by Jason Determann, MD
Low back pain, while more common in adults, is almost equally prevalent in our pediatric population. Common causes include a variety of diagnosis; from muscle strains to scoliosis to disc problems. A pertinent history and physical exam can rule out most serious causes of low back pain. In most cases of nonspecific back pain, home-based exercise, physical therapy, and anti-inflammatory drugs can fix the problem. Either way, we are here to help.
Does carrying a heavy backpack lead to back problems? Short answer is no. Nonspecific low back pain in school-age children seems more influenced by psychosocial difficulties, conduct issues, and somatic disorders than it does mechanical problems, such as carrying a heavy backpack or long-term computer use. Nonetheless, the American Academy of Pediatrics recommends backpacks not to exceed 10-20% of the child’s body weight.
As a parent, the first step is asking your child to try to characterize the pain. Where is it located? When did it start and how long as it been going on? Is it constant or intermittent? What makes it better or worse? Also try to think if there any other symptoms that coincide with the onset of pain – fevers, poor appetite, weight loss or other symptoms that may or may not be related to your child’s aching back.
Acute back pain can be caused by muscle strains, herniated disks, and spondylolysis (a stress fracture or defect in the arch of the vertebral bone.) Chronic conditions can include inflammatory conditions, alignment problems (such as scoliosis or Schermann’s kyphosis.) Systemic symptoms can be associated with some rare causes of back pain, such as tumors or infections.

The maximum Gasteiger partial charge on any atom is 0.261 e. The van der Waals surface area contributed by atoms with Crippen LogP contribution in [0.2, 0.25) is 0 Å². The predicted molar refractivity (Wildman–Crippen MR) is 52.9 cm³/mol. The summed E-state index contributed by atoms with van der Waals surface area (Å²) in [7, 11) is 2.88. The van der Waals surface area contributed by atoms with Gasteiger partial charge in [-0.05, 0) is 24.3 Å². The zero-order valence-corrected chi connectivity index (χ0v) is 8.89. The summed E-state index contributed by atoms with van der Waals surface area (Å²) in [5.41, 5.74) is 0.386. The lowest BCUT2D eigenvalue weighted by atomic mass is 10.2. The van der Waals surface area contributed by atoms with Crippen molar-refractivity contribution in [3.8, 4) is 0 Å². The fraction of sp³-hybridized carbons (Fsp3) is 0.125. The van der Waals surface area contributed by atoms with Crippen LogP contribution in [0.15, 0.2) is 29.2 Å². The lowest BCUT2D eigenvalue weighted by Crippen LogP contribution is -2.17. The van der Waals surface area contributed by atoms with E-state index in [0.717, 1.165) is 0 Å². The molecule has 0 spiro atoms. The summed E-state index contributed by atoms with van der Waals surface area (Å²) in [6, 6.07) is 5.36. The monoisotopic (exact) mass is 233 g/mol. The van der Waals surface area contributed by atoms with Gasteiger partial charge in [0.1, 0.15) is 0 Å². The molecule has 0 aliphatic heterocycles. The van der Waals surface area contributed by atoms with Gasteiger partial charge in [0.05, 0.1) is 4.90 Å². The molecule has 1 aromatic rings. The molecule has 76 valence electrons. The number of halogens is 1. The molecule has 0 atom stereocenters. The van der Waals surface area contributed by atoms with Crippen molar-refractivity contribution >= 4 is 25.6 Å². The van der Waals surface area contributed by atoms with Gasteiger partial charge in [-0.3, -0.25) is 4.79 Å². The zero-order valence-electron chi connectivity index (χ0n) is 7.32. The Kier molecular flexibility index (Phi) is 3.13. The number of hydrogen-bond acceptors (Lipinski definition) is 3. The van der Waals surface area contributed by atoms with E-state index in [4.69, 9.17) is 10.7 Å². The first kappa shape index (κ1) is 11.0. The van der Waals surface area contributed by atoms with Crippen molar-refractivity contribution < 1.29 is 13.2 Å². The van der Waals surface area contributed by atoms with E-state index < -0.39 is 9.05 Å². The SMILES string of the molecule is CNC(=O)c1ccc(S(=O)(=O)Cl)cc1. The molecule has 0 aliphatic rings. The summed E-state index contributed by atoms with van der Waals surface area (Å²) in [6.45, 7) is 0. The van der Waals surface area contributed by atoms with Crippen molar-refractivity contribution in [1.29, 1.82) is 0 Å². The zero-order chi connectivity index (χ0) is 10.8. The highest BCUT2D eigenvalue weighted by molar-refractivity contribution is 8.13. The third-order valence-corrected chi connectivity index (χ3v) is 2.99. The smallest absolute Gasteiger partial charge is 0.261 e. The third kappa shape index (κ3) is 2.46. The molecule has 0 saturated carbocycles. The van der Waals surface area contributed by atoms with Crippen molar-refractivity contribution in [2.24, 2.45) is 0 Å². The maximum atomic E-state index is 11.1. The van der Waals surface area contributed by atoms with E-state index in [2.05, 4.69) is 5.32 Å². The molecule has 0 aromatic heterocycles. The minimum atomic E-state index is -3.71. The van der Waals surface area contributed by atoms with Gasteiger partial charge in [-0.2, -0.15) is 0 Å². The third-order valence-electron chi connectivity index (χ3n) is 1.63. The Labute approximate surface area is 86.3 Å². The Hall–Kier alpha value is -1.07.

It is recommended that you schedule an appointment with your child’s healthcare provider if any of the following are present:
- < 4 years old
- Systemic symptoms (fever, malaise, etc.)
- Nighttime pain
- Neurologic symptoms (pain radiates into legs, numbness, etc.)
- Self-imposed activity limitations
With a physical exam, we consider spinal alignment and mobility, tenderness, and neurological aspects. Standard x-rays may be performed to help rule out any bony problem associated with your child’s condition. Depending on those results, bloodwork and other analysis may be involved. Not all back pain involves this level of diagnosis, but serious conditions do exist. We’re here to help sort things out.
Jason R. Determann, MD
Dr. Determann received his MD from Louisiana State University in New Orleans, followed by residency in Orthopaedic Surgery at the University of Alabama in Birmingham. He is Board Certified and Fellowship Trained in Sports Medicine with a specialty in Shoulder & Elbow Surgery.